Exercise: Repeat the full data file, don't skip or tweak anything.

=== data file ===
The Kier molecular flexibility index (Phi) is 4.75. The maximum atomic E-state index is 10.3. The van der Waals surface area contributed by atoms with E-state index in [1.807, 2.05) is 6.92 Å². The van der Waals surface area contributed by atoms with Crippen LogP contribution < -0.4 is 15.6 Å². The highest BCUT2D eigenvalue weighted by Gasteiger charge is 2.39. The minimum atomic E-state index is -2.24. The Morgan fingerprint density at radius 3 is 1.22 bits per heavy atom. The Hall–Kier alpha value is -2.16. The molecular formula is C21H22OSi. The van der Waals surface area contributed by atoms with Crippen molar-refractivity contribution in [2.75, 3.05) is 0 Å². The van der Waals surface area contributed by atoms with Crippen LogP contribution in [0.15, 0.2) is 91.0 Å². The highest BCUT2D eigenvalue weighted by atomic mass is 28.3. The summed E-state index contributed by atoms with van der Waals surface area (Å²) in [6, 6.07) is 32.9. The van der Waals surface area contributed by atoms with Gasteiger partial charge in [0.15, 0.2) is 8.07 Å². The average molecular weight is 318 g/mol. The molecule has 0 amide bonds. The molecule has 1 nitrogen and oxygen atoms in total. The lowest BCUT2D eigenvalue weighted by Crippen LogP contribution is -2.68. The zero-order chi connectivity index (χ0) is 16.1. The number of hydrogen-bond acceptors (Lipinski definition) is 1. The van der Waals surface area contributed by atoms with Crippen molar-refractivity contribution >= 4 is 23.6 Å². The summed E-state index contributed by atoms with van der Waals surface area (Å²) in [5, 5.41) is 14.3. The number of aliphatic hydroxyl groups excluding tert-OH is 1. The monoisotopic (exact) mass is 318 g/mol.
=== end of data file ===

The Kier molecular flexibility index (Phi) is 4.75. The maximum atomic E-state index is 10.3. The van der Waals surface area contributed by atoms with E-state index in [1.807, 2.05) is 6.92 Å². The van der Waals surface area contributed by atoms with Crippen LogP contribution < -0.4 is 15.6 Å². The highest BCUT2D eigenvalue weighted by Gasteiger charge is 2.39. The minimum atomic E-state index is -2.24. The Morgan fingerprint density at radius 3 is 1.22 bits per heavy atom. The Hall–Kier alpha value is -2.16. The molecular formula is C21H22OSi. The van der Waals surface area contributed by atoms with Crippen molar-refractivity contribution in [2.75, 3.05) is 0 Å². The van der Waals surface area contributed by atoms with Crippen LogP contribution in [0.15, 0.2) is 91.0 Å². The highest BCUT2D eigenvalue weighted by atomic mass is 28.3. The summed E-state index contributed by atoms with van der Waals surface area (Å²) in [6, 6.07) is 32.9. The van der Waals surface area contributed by atoms with Gasteiger partial charge in [0.15, 0.2) is 8.07 Å². The average molecular weight is 318 g/mol. The molecule has 0 amide bonds. The molecule has 1 nitrogen and oxygen atoms in total. The lowest BCUT2D eigenvalue weighted by Crippen LogP contribution is -2.68. The zero-order chi connectivity index (χ0) is 16.1. The number of hydrogen-bond acceptors (Lipinski definition) is 1. The van der Waals surface area contributed by atoms with Crippen molar-refractivity contribution >= 4 is 23.6 Å². The summed E-state index contributed by atoms with van der Waals surface area (Å²) in [5, 5.41) is 14.3. The number of aliphatic hydroxyl groups excluding tert-OH is 1. The monoisotopic (exact) mass is 318 g/mol.